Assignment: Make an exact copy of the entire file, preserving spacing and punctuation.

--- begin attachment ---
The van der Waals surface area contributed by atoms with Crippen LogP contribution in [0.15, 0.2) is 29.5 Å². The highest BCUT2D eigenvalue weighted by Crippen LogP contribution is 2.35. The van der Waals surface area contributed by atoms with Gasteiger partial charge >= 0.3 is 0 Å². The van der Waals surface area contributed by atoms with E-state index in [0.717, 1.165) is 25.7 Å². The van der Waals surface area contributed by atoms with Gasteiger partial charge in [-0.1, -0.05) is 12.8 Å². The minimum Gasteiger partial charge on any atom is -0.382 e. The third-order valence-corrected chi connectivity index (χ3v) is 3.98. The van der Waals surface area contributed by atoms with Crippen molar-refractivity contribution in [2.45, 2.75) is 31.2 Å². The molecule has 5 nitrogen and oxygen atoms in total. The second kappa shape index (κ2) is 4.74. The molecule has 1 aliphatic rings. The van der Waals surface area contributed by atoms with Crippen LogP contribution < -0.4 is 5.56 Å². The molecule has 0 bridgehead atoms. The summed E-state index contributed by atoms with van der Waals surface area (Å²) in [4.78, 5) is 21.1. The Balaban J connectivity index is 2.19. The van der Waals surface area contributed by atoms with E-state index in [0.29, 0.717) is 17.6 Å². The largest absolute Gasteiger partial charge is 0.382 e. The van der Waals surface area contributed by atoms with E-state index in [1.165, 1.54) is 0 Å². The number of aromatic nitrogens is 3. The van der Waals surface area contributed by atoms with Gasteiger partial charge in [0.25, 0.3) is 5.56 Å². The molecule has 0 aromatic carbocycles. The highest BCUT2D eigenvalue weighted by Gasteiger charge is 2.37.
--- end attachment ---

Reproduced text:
The van der Waals surface area contributed by atoms with Crippen LogP contribution in [0.15, 0.2) is 29.5 Å². The highest BCUT2D eigenvalue weighted by Crippen LogP contribution is 2.35. The van der Waals surface area contributed by atoms with Gasteiger partial charge >= 0.3 is 0 Å². The van der Waals surface area contributed by atoms with E-state index in [0.717, 1.165) is 25.7 Å². The van der Waals surface area contributed by atoms with Gasteiger partial charge in [-0.1, -0.05) is 12.8 Å². The minimum Gasteiger partial charge on any atom is -0.382 e. The third-order valence-corrected chi connectivity index (χ3v) is 3.98. The van der Waals surface area contributed by atoms with Crippen molar-refractivity contribution in [2.45, 2.75) is 31.2 Å². The molecule has 5 nitrogen and oxygen atoms in total. The second kappa shape index (κ2) is 4.74. The molecule has 1 aliphatic rings. The van der Waals surface area contributed by atoms with Crippen LogP contribution < -0.4 is 5.56 Å². The molecule has 0 bridgehead atoms. The summed E-state index contributed by atoms with van der Waals surface area (Å²) in [4.78, 5) is 21.1. The Balaban J connectivity index is 2.19. The van der Waals surface area contributed by atoms with E-state index in [0.29, 0.717) is 17.6 Å². The largest absolute Gasteiger partial charge is 0.382 e. The van der Waals surface area contributed by atoms with E-state index in [1.165, 1.54) is 0 Å². The number of aromatic nitrogens is 3. The van der Waals surface area contributed by atoms with Gasteiger partial charge in [0.25, 0.3) is 5.56 Å². The molecule has 0 aromatic carbocycles. The highest BCUT2D eigenvalue weighted by Gasteiger charge is 2.37.